·      $1.9 billion — Total spending on flowers.
·      $1.8 billion — Total spending on candy!!!!!
·      $933 million — Total spending on greeting cards.

Am I the only person that thinks THAT IS CRAZY?

Here’s an idea – why not sponsor a child at Project Canaan and give that sponsorship to your loved one for Valentine’s Day?   It’s giving the gift of love, and the gift of HOPE starts with you!  You can always add a piece of candy to sweeten it up, but a photo of one of our children is pretty sweet!  You could give primary medical care for a child for only $30/month, or give formula to a small baby for $50/month, or even pay for a night shift Auntie for $100/month.

Today was a big day at Project Canaan because we had TEN little ones move to their next home.  Five babies moved from the El Roi baby home to the toddler home, and five toddlers moved from the toddler home up to Emseni #1.   There is a video below of their welcome to the Emseni campus.  Of these ten children, six of them are sponsored and four are not.  Here is who moved, and who needs sponsorship:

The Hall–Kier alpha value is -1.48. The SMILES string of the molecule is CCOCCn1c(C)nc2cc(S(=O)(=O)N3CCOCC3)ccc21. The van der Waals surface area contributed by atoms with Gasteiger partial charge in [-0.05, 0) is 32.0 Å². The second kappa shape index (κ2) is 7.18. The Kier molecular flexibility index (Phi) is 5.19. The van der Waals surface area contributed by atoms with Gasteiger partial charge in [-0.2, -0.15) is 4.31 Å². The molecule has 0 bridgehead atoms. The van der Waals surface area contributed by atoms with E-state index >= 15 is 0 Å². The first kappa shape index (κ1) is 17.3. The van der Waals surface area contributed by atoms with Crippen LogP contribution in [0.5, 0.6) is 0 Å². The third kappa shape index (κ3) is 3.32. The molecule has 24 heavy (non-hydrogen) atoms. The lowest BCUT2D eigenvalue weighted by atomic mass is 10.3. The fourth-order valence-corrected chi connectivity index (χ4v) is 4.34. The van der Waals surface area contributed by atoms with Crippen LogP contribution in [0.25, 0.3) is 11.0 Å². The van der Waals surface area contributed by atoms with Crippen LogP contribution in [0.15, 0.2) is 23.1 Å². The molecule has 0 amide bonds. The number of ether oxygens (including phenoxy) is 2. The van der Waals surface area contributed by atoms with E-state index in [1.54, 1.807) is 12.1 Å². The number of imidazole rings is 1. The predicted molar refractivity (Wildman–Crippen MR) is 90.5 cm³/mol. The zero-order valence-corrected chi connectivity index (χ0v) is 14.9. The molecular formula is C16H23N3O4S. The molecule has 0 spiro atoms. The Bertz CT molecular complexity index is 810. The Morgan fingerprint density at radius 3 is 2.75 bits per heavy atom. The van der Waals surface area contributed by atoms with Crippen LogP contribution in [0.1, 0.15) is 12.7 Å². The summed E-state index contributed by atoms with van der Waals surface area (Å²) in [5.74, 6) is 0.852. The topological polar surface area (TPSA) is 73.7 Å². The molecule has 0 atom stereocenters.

Babies home to Toddler home:
Angeline - sponsored
Bruce - sponsored
Cornelius - sponsored
Miracle - sponsored

Toddlers to Emseni #1:
Amanda - sponsored
Lithle - sponsored

Lithle (sponsored), Peace (not sponsored), Mandy (not sponsored), Sbahle, Amanda (sponsored)

We now have 261 children living at Project Canaan and we are committed to these children until they are 21-years-old.  Most children who come to us arrive in bad physical shape.  Two weeks ago we welcomed little Raphael, who was severely malnourished and immediately admitted to our hospital.  The social worker didn’t know how many days it had been since he had eaten last.  The photo below is of Josiah (a baby we received at birth) and the new guy.  These two boys are two days apart in age, and you can see the size difference from malnutrition and stunting.  

Josiah (left) is sponsored. Raphael is NOT SPONSORED.
Raphael may never catch up to Josiah, but he will grow in strength and stature, now that there is hope for his future.  Isaiah 40:31 says, “But those who hope in the Lord will renew their strength. They will soar on wings like eagles; they will run and not grow weary, they will walk and not be faint.”

Would you consider sponsoring Raphael or one of our other children today?  HOPE starts when YOU sponsor a child.  I can’t think of a better Valentine’s day gift – the gift of HOPE and LOVE all wrapped up in a child's life❣️

πŸ‡ΊπŸ‡Έ US:

πŸ‡¨πŸ‡¦ Canada:

Live from Eswatini … praying for HOPE to be restored for many children this month.